Unequal citizens

Published May 25, 2022

INDIFFERENCE would have been bad enough, but the state’s attitude towards non-Muslims falls squarely in the category of religious discrimination to the extent of considering them as being less than human. It is a shameful indictment of the promise upon which this country came into being nearly 75 years ago, when it pledged to protect its minorities and treat them on a par with the rest of its citizenry. According to a report compiled by the National Commission for Human Rights, with support from the EU, nearly half the posts reserved for religious minorities in government jobs are vacant and — to add insult to injury — 80pc of the non-Muslims who have been appointed under the 5pc quota for them are working in low-paid sanitation jobs. The document, titled Unequal Citizens: Ending Systemic Discrimination Against Minorities, highlights a slew of other problems that many non-Muslims in government jobs related to garbage disposal and sewerage management face every time they show up for work in return for a pittance. These include hazardous working conditions, inadequate safety gear and equipment, lack of job security and low compensation to those injured or the families of those who die in the course of their work.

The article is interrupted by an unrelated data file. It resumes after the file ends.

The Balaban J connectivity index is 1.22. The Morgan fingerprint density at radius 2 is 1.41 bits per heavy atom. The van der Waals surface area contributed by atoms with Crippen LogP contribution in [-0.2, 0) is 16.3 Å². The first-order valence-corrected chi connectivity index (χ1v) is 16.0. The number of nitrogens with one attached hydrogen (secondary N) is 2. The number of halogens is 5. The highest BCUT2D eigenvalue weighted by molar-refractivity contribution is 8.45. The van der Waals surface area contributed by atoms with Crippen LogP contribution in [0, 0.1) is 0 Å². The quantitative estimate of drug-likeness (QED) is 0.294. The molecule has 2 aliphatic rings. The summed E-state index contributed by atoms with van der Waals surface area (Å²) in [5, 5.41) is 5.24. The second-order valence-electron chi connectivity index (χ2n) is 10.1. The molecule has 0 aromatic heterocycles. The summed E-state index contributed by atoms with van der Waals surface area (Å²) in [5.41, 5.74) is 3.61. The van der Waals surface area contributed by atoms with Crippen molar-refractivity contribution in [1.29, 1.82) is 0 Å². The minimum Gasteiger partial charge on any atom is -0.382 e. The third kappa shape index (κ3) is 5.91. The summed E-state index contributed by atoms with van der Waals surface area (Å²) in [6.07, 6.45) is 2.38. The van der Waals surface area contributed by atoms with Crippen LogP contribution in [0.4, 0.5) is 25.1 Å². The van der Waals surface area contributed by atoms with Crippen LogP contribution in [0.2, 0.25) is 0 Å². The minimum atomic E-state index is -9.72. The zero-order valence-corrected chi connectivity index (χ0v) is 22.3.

The report should be a much-needed wakeup call for a state that is failing spectacularly in its constitutional and international obligations towards an entire section of the citizenry. According to the NCHR, between 2011 and 2021, more than 65pc of sanitary workers who died while unclogging gutters belonged to minority communities. Repeatedly, concerned citizens have pointed out that notices advertising government posts for sanitation workers display blatant faith-based discrimination by clearly stating that only non-Muslims need apply — as though these tasks essential for keeping our environs clean and disease-free are beneath Muslims. In September last year, the Supreme Court had asked the government why 30,000 jobs set aside for non-Muslims were still vacant. And yet, this institutionalised discrimination persists in our society, furthering a majoritarian mindset that then becomes a breeding ground for other problems.

Published in Dawn, May 25th, 2022

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